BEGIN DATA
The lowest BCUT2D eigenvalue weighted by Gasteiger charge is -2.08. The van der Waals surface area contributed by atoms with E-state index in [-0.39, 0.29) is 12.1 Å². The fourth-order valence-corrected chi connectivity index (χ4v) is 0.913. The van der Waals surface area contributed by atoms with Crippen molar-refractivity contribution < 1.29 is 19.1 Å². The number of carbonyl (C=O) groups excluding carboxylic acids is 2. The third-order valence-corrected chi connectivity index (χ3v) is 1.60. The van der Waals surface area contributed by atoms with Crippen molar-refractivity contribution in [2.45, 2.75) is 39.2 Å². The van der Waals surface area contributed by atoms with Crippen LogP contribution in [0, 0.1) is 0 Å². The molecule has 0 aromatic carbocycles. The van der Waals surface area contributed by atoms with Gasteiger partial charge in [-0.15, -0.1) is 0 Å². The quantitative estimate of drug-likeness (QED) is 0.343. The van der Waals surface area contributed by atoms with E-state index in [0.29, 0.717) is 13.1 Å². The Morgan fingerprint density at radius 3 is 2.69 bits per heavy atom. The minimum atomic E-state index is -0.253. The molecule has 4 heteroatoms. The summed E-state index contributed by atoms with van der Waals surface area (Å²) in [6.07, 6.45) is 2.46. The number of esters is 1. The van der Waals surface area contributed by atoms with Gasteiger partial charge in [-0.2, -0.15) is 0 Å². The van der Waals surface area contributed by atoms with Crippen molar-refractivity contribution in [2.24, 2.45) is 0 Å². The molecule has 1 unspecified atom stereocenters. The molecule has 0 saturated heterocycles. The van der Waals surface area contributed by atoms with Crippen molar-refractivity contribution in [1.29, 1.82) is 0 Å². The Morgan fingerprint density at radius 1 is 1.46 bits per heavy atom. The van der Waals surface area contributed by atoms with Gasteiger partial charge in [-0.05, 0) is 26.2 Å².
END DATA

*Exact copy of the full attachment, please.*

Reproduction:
The lowest BCUT2D eigenvalue weighted by Gasteiger charge is -2.08. The van der Waals surface area contributed by atoms with E-state index in [-0.39, 0.29) is 12.1 Å². The fourth-order valence-corrected chi connectivity index (χ4v) is 0.913. The van der Waals surface area contributed by atoms with Crippen molar-refractivity contribution < 1.29 is 19.1 Å². The number of carbonyl (C=O) groups excluding carboxylic acids is 2. The third-order valence-corrected chi connectivity index (χ3v) is 1.60. The van der Waals surface area contributed by atoms with Crippen molar-refractivity contribution in [2.45, 2.75) is 39.2 Å². The van der Waals surface area contributed by atoms with Crippen LogP contribution in [0, 0.1) is 0 Å². The molecule has 0 aromatic carbocycles. The van der Waals surface area contributed by atoms with Gasteiger partial charge in [-0.15, -0.1) is 0 Å². The quantitative estimate of drug-likeness (QED) is 0.343. The van der Waals surface area contributed by atoms with E-state index in [0.29, 0.717) is 13.1 Å². The Morgan fingerprint density at radius 3 is 2.69 bits per heavy atom. The minimum atomic E-state index is -0.253. The molecule has 4 heteroatoms. The summed E-state index contributed by atoms with van der Waals surface area (Å²) in [6.07, 6.45) is 2.46. The number of esters is 1. The van der Waals surface area contributed by atoms with Gasteiger partial charge in [-0.2, -0.15) is 0 Å². The van der Waals surface area contributed by atoms with Crippen molar-refractivity contribution in [2.24, 2.45) is 0 Å². The molecule has 1 unspecified atom stereocenters. The molecule has 0 saturated heterocycles. The van der Waals surface area contributed by atoms with Crippen molar-refractivity contribution in [1.29, 1.82) is 0 Å². The Morgan fingerprint density at radius 1 is 1.46 bits per heavy atom. The van der Waals surface area contributed by atoms with Gasteiger partial charge in [-0.05, 0) is 26.2 Å².